Each piece is developed around the idea of comfort and to allow freedom of movement. One example is the Pears of God necklace aka Toi & Moi. It challenges the laws of gravity because of two cognac diamonds pear cuts of more than 37 carats each. Delicately suspended at the end of two threads of diamonds, they come to light next to the skin and sublimate the purity of the two exceptional stones.

Valérie’s interest in the world of haute couture spurred her fascination with the world of cloth. Through her innovative Silk technique, she has virtually realized the suppleness of fabric in her jewels, taming gold so that it hugs the curves of the body like a garment worn next to the skin.

Valérie Messika’s collections include:

Collection Move Addiction – The Messika by Gigi Hadid adds rock and even punk accents to previous Move collections. These are exclusive pieces in limited edition.

Collection Glama’zone – A collection with strong and daring design said to “unveil” what is sensual and confident in a woman.

Collection Move Classic – Three moving diamonds in jewelry that can be worn every day. Both modern and romantic, it is the signature collection of Maison Messika.

Collection Move Titanium – Valérie Messika’s first collection of jewelry for men. The strength of titanium and the power of diamonds result in a decidedly masculine collection.

Collection Skinny – These are diamond necklaces and bracelets that feel like a second skin. More than a jewel, it is a concept offering a new freedom.

The Skinny bracelet, a Messika bestseller, is one of Valérie’s designs. “One day, seven years ago I was looking at girls in the street. And they used to wear these cable bracelets: some suede Brazilian bracelets and some in fabric,” she says. “And so my dream was to turn that into a small diamond line in a woman—like a diamond tattoo … I wanted it to be elastic. On a woman, what I had in my mind was to have something comfortable and sexy and cool.”

Messika’s Skinny bracelet took more than a year to develop. It is a pliant piece that is as elegant as it is cool. The technology used to create this flexible bracelet is patented and exclusive to Messika.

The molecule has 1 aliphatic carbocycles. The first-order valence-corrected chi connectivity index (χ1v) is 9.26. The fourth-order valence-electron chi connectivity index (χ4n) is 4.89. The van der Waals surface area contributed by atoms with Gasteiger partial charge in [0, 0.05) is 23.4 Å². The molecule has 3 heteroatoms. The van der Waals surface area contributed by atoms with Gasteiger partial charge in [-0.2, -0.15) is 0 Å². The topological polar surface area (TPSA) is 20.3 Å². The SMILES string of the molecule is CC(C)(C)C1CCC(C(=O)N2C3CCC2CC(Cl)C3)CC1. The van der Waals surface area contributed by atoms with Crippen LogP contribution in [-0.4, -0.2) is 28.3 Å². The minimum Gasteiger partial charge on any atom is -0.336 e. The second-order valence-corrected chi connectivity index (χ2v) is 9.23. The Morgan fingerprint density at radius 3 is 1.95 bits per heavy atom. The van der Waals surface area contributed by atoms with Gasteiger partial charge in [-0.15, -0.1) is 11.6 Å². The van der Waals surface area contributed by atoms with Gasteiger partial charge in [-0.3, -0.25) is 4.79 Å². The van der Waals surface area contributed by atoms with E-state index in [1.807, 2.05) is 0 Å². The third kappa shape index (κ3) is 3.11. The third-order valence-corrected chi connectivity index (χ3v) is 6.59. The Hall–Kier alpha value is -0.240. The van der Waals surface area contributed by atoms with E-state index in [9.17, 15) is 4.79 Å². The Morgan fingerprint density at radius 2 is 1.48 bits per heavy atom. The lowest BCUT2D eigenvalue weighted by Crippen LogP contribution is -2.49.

Valérie says, “What I wanted to do was … to put the diamond in your skin the way you put your skinny jeans on. Because I’m very much influenced by fashion that was my inspiration: diamonds that were comfortable on the skin.”

The same Skinny technology is used in Diamants Celestes, Messika’s third haute joaillerie collection, which has four suites: Calypso, Cassiopée, Persée, and Solena Maya.

The Diamants Celestes Cassiopée cuff goes well with a gown, a little black dress or something as casual as a crisp white shirt and jeans.

The Calypso necklace has an asymmetric design that is flexible and bends close to the skin with its 264 pear-cut diamonds set in gold. The Calypso uses the same principle as the Skinny, but with one additional step that only adds ten percent more time to its creation.

The Solena Maya necklace also uses Messika’s Skinny technology and boasts 185 diamonds in emerald, triangular, and pear cuts.

Messika’s designs are also seen on red carpets: Beyoncé, Selena Gomez, Charlize Theron, Alicia Keys, Carrie Underwood, Penelope Cruz, and Sienna Miller are among the celebrities who have been photographed wearing her jewelry.

In a June 2017 interview with Vogue Italy, Valérie said, “My pieces are not created to stay in a safe. If I can give a piece of advice to all women, it’s to wear their jewels in everyday life. I create elegant diamond pieces to be worn on an everyday basis. A modern mix between timeless and contemporary pieces, but always with a little twist to it.”

Messika is looking to expand the brand with four new boutiques in the Middle East: Doha, Saudi Arabia, Bahrain, and Kuwait.